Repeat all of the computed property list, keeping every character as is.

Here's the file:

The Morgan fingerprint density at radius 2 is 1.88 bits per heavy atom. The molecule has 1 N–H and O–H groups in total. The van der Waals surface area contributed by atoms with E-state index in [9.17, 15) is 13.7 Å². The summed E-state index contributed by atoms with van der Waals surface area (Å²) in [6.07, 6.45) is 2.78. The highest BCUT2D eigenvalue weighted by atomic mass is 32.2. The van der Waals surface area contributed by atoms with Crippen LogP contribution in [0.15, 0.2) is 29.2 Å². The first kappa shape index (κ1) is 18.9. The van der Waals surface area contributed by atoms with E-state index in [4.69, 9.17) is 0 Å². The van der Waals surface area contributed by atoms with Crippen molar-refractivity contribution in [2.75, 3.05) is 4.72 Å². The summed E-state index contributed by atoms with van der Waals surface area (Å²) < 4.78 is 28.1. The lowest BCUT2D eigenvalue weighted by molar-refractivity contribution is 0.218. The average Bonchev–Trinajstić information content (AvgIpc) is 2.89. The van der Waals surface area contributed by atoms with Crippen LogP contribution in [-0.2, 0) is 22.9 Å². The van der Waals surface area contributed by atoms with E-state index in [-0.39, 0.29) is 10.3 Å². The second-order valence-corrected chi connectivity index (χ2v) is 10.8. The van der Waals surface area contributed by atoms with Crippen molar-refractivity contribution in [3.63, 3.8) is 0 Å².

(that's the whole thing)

The Morgan fingerprint density at radius 2 is 1.88 bits per heavy atom. The molecule has 1 N–H and O–H groups in total. The van der Waals surface area contributed by atoms with E-state index in [9.17, 15) is 13.7 Å². The summed E-state index contributed by atoms with van der Waals surface area (Å²) in [6.07, 6.45) is 2.78. The highest BCUT2D eigenvalue weighted by atomic mass is 32.2. The van der Waals surface area contributed by atoms with Crippen LogP contribution in [0.15, 0.2) is 29.2 Å². The first kappa shape index (κ1) is 18.9. The van der Waals surface area contributed by atoms with E-state index in [4.69, 9.17) is 0 Å². The van der Waals surface area contributed by atoms with Crippen molar-refractivity contribution in [2.75, 3.05) is 4.72 Å². The summed E-state index contributed by atoms with van der Waals surface area (Å²) < 4.78 is 28.1. The lowest BCUT2D eigenvalue weighted by molar-refractivity contribution is 0.218. The average Bonchev–Trinajstić information content (AvgIpc) is 2.89. The van der Waals surface area contributed by atoms with Crippen LogP contribution in [-0.2, 0) is 22.9 Å². The van der Waals surface area contributed by atoms with E-state index in [-0.39, 0.29) is 10.3 Å². The second-order valence-corrected chi connectivity index (χ2v) is 10.8. The van der Waals surface area contributed by atoms with Crippen molar-refractivity contribution in [3.63, 3.8) is 0 Å².